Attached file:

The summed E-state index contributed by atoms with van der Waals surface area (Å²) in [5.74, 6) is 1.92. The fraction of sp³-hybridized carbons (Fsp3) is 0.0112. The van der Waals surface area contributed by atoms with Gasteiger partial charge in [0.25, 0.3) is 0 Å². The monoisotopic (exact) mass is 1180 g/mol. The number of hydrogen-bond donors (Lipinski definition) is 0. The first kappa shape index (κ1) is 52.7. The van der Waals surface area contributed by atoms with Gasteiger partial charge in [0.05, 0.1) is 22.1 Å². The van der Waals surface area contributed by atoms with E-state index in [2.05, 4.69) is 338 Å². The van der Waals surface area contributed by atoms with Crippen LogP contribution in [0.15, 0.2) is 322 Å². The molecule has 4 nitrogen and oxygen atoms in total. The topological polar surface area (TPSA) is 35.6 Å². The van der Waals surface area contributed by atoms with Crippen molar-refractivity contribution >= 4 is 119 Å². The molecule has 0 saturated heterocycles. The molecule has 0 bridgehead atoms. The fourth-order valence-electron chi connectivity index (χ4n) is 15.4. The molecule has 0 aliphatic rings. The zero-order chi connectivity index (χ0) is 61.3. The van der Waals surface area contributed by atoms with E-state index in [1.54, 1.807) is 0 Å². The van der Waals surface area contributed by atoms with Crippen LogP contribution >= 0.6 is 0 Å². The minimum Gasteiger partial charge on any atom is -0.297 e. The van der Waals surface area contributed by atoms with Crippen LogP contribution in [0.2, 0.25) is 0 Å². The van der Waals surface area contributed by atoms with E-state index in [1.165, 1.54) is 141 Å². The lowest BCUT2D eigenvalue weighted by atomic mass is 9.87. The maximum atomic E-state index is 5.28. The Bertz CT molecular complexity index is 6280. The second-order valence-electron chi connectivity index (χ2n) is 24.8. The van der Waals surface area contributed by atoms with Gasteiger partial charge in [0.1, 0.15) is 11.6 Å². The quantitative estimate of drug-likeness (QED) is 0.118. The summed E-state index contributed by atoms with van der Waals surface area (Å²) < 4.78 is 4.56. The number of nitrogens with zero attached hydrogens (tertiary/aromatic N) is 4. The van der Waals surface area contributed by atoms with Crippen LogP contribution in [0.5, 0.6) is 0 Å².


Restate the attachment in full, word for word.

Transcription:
The summed E-state index contributed by atoms with van der Waals surface area (Å²) in [5.74, 6) is 1.92. The fraction of sp³-hybridized carbons (Fsp3) is 0.0112. The van der Waals surface area contributed by atoms with Gasteiger partial charge in [0.25, 0.3) is 0 Å². The monoisotopic (exact) mass is 1180 g/mol. The number of hydrogen-bond donors (Lipinski definition) is 0. The first kappa shape index (κ1) is 52.7. The van der Waals surface area contributed by atoms with Gasteiger partial charge in [0.05, 0.1) is 22.1 Å². The van der Waals surface area contributed by atoms with E-state index in [2.05, 4.69) is 338 Å². The van der Waals surface area contributed by atoms with Crippen LogP contribution in [0.15, 0.2) is 322 Å². The molecule has 4 nitrogen and oxygen atoms in total. The topological polar surface area (TPSA) is 35.6 Å². The van der Waals surface area contributed by atoms with Crippen molar-refractivity contribution >= 4 is 119 Å². The molecule has 0 saturated heterocycles. The molecule has 0 bridgehead atoms. The fourth-order valence-electron chi connectivity index (χ4n) is 15.4. The molecule has 0 aliphatic rings. The zero-order chi connectivity index (χ0) is 61.3. The van der Waals surface area contributed by atoms with E-state index in [1.54, 1.807) is 0 Å². The van der Waals surface area contributed by atoms with Crippen LogP contribution >= 0.6 is 0 Å². The minimum Gasteiger partial charge on any atom is -0.297 e. The van der Waals surface area contributed by atoms with Crippen LogP contribution in [0.2, 0.25) is 0 Å². The van der Waals surface area contributed by atoms with E-state index in [1.165, 1.54) is 141 Å². The lowest BCUT2D eigenvalue weighted by atomic mass is 9.87. The maximum atomic E-state index is 5.28. The Bertz CT molecular complexity index is 6280. The second-order valence-electron chi connectivity index (χ2n) is 24.8. The van der Waals surface area contributed by atoms with Gasteiger partial charge in [0.1, 0.15) is 11.6 Å². The quantitative estimate of drug-likeness (QED) is 0.118. The summed E-state index contributed by atoms with van der Waals surface area (Å²) < 4.78 is 4.56. The number of nitrogens with zero attached hydrogens (tertiary/aromatic N) is 4. The van der Waals surface area contributed by atoms with Crippen LogP contribution in [0.5, 0.6) is 0 Å².